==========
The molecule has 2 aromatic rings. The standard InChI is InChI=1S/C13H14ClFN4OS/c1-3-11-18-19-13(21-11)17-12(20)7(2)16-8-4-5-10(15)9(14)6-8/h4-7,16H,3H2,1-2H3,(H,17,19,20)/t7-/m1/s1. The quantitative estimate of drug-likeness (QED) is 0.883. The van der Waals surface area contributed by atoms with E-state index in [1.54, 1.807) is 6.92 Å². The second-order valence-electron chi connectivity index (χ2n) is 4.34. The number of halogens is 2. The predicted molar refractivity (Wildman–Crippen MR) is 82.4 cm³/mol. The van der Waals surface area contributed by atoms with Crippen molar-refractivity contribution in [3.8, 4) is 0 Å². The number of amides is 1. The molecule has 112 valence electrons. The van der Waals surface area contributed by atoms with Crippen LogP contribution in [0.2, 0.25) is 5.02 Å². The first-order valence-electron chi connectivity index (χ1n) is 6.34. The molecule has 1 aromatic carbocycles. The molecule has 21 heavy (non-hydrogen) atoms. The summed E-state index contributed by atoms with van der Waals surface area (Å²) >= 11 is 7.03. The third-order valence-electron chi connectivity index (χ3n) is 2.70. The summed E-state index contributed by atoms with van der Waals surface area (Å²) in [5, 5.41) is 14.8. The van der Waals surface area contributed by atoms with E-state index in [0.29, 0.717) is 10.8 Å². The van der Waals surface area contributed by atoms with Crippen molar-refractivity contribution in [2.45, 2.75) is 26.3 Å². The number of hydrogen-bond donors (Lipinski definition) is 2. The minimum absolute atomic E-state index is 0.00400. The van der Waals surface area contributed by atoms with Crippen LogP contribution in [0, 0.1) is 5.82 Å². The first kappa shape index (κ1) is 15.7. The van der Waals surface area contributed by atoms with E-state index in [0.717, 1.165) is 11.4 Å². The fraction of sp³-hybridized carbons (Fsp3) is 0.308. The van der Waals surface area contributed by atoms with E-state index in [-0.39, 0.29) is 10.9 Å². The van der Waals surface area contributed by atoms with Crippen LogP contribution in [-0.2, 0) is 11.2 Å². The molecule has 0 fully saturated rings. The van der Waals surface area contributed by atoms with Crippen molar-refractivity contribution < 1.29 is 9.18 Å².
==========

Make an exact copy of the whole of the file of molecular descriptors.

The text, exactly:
The molecule has 2 aromatic rings. The standard InChI is InChI=1S/C13H14ClFN4OS/c1-3-11-18-19-13(21-11)17-12(20)7(2)16-8-4-5-10(15)9(14)6-8/h4-7,16H,3H2,1-2H3,(H,17,19,20)/t7-/m1/s1. The quantitative estimate of drug-likeness (QED) is 0.883. The van der Waals surface area contributed by atoms with E-state index in [1.54, 1.807) is 6.92 Å². The second-order valence-electron chi connectivity index (χ2n) is 4.34. The number of halogens is 2. The predicted molar refractivity (Wildman–Crippen MR) is 82.4 cm³/mol. The van der Waals surface area contributed by atoms with Crippen molar-refractivity contribution in [3.8, 4) is 0 Å². The number of amides is 1. The molecule has 112 valence electrons. The van der Waals surface area contributed by atoms with Crippen LogP contribution in [0.2, 0.25) is 5.02 Å². The first-order valence-electron chi connectivity index (χ1n) is 6.34. The molecule has 1 aromatic carbocycles. The molecule has 21 heavy (non-hydrogen) atoms. The summed E-state index contributed by atoms with van der Waals surface area (Å²) >= 11 is 7.03. The third-order valence-electron chi connectivity index (χ3n) is 2.70. The summed E-state index contributed by atoms with van der Waals surface area (Å²) in [5, 5.41) is 14.8. The van der Waals surface area contributed by atoms with E-state index in [0.29, 0.717) is 10.8 Å². The van der Waals surface area contributed by atoms with Crippen molar-refractivity contribution in [2.45, 2.75) is 26.3 Å². The number of hydrogen-bond donors (Lipinski definition) is 2. The minimum absolute atomic E-state index is 0.00400. The van der Waals surface area contributed by atoms with Crippen LogP contribution in [0, 0.1) is 5.82 Å². The first kappa shape index (κ1) is 15.7. The van der Waals surface area contributed by atoms with E-state index in [0.717, 1.165) is 11.4 Å². The fraction of sp³-hybridized carbons (Fsp3) is 0.308. The van der Waals surface area contributed by atoms with E-state index in [-0.39, 0.29) is 10.9 Å². The van der Waals surface area contributed by atoms with Crippen LogP contribution in [-0.2, 0) is 11.2 Å². The molecule has 0 fully saturated rings. The van der Waals surface area contributed by atoms with Crippen molar-refractivity contribution < 1.29 is 9.18 Å².